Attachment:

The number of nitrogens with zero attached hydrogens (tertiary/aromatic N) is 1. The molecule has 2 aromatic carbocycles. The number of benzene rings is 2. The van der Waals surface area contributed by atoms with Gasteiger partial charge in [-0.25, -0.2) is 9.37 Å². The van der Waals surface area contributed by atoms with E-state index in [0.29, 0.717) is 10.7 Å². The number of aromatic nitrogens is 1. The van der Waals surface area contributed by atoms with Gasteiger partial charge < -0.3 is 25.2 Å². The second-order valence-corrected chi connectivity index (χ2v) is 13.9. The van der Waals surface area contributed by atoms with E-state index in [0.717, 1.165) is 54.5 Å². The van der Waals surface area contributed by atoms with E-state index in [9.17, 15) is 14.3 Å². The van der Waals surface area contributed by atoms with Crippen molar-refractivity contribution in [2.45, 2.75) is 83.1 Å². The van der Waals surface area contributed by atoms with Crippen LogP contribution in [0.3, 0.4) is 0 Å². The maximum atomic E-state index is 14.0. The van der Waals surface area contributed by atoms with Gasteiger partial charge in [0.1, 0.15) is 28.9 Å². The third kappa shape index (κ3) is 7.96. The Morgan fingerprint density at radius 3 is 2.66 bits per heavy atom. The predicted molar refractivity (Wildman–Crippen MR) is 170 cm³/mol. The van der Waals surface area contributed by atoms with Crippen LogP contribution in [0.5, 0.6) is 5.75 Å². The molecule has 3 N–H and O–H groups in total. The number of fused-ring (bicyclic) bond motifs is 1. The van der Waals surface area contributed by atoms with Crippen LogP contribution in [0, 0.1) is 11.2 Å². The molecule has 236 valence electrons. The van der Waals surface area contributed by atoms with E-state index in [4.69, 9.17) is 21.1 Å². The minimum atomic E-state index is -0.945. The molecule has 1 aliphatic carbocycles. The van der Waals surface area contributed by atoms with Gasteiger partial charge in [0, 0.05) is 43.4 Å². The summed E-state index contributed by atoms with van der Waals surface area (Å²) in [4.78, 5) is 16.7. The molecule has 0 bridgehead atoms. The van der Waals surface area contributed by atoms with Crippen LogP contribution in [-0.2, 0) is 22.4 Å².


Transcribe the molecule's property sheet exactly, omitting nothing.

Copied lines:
The number of nitrogens with zero attached hydrogens (tertiary/aromatic N) is 1. The molecule has 2 aromatic carbocycles. The number of benzene rings is 2. The van der Waals surface area contributed by atoms with Gasteiger partial charge in [-0.25, -0.2) is 9.37 Å². The van der Waals surface area contributed by atoms with E-state index in [0.29, 0.717) is 10.7 Å². The number of aromatic nitrogens is 1. The van der Waals surface area contributed by atoms with Gasteiger partial charge < -0.3 is 25.2 Å². The second-order valence-corrected chi connectivity index (χ2v) is 13.9. The van der Waals surface area contributed by atoms with E-state index in [0.717, 1.165) is 54.5 Å². The van der Waals surface area contributed by atoms with E-state index in [9.17, 15) is 14.3 Å². The van der Waals surface area contributed by atoms with Crippen molar-refractivity contribution in [2.45, 2.75) is 83.1 Å². The van der Waals surface area contributed by atoms with Crippen LogP contribution in [0.3, 0.4) is 0 Å². The maximum atomic E-state index is 14.0. The van der Waals surface area contributed by atoms with Gasteiger partial charge in [0.1, 0.15) is 28.9 Å². The third kappa shape index (κ3) is 7.96. The Morgan fingerprint density at radius 3 is 2.66 bits per heavy atom. The predicted molar refractivity (Wildman–Crippen MR) is 170 cm³/mol. The van der Waals surface area contributed by atoms with Crippen LogP contribution in [0.5, 0.6) is 5.75 Å². The molecule has 3 N–H and O–H groups in total. The number of fused-ring (bicyclic) bond motifs is 1. The van der Waals surface area contributed by atoms with Crippen LogP contribution in [0, 0.1) is 11.2 Å². The molecule has 236 valence electrons. The van der Waals surface area contributed by atoms with E-state index in [4.69, 9.17) is 21.1 Å². The minimum atomic E-state index is -0.945. The molecule has 1 aliphatic carbocycles. The van der Waals surface area contributed by atoms with Gasteiger partial charge in [0, 0.05) is 43.4 Å². The summed E-state index contributed by atoms with van der Waals surface area (Å²) in [4.78, 5) is 16.7. The molecule has 0 bridgehead atoms. The van der Waals surface area contributed by atoms with Crippen LogP contribution in [-0.2, 0) is 22.4 Å².